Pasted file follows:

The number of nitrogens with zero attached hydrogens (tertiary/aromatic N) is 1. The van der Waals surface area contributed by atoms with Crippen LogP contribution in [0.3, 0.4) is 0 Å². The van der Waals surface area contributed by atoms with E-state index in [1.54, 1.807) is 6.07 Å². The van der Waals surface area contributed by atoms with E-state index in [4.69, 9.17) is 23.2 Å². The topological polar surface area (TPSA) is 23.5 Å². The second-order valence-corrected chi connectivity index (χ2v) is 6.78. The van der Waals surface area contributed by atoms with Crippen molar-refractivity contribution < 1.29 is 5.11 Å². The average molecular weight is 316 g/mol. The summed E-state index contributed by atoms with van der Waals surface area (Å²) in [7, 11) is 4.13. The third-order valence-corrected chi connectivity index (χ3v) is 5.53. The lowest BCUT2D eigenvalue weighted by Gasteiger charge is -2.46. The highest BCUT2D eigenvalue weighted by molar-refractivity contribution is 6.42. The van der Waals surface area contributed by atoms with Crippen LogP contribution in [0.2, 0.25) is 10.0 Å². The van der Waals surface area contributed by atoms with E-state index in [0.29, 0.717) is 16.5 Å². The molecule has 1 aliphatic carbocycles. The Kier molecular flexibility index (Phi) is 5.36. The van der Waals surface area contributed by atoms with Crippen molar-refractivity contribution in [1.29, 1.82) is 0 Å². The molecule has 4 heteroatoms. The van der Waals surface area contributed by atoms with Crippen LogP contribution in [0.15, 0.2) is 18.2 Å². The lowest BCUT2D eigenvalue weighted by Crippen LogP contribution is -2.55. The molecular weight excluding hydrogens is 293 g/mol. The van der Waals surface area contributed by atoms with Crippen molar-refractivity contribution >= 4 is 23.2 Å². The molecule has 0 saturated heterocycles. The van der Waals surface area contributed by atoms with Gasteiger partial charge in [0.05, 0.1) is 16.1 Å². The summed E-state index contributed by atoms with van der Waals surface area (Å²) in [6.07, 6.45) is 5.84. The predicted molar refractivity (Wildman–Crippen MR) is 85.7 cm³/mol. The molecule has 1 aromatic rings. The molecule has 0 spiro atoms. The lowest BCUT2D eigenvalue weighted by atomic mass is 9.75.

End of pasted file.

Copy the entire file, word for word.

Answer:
The number of nitrogens with zero attached hydrogens (tertiary/aromatic N) is 1. The van der Waals surface area contributed by atoms with Crippen LogP contribution in [0.3, 0.4) is 0 Å². The van der Waals surface area contributed by atoms with E-state index in [1.54, 1.807) is 6.07 Å². The van der Waals surface area contributed by atoms with E-state index in [4.69, 9.17) is 23.2 Å². The topological polar surface area (TPSA) is 23.5 Å². The second-order valence-corrected chi connectivity index (χ2v) is 6.78. The van der Waals surface area contributed by atoms with Crippen molar-refractivity contribution < 1.29 is 5.11 Å². The average molecular weight is 316 g/mol. The summed E-state index contributed by atoms with van der Waals surface area (Å²) in [7, 11) is 4.13. The third-order valence-corrected chi connectivity index (χ3v) is 5.53. The lowest BCUT2D eigenvalue weighted by Gasteiger charge is -2.46. The highest BCUT2D eigenvalue weighted by molar-refractivity contribution is 6.42. The van der Waals surface area contributed by atoms with Crippen LogP contribution in [0.2, 0.25) is 10.0 Å². The van der Waals surface area contributed by atoms with E-state index in [0.29, 0.717) is 16.5 Å². The molecule has 1 aliphatic carbocycles. The Kier molecular flexibility index (Phi) is 5.36. The van der Waals surface area contributed by atoms with Crippen molar-refractivity contribution in [1.29, 1.82) is 0 Å². The molecule has 4 heteroatoms. The van der Waals surface area contributed by atoms with Crippen LogP contribution in [0.15, 0.2) is 18.2 Å². The lowest BCUT2D eigenvalue weighted by Crippen LogP contribution is -2.55. The molecular weight excluding hydrogens is 293 g/mol. The van der Waals surface area contributed by atoms with Crippen molar-refractivity contribution >= 4 is 23.2 Å². The molecule has 0 saturated heterocycles. The van der Waals surface area contributed by atoms with Gasteiger partial charge in [0.05, 0.1) is 16.1 Å². The summed E-state index contributed by atoms with van der Waals surface area (Å²) in [6.07, 6.45) is 5.84. The predicted molar refractivity (Wildman–Crippen MR) is 85.7 cm³/mol. The molecule has 1 aromatic rings. The molecule has 0 spiro atoms. The lowest BCUT2D eigenvalue weighted by atomic mass is 9.75.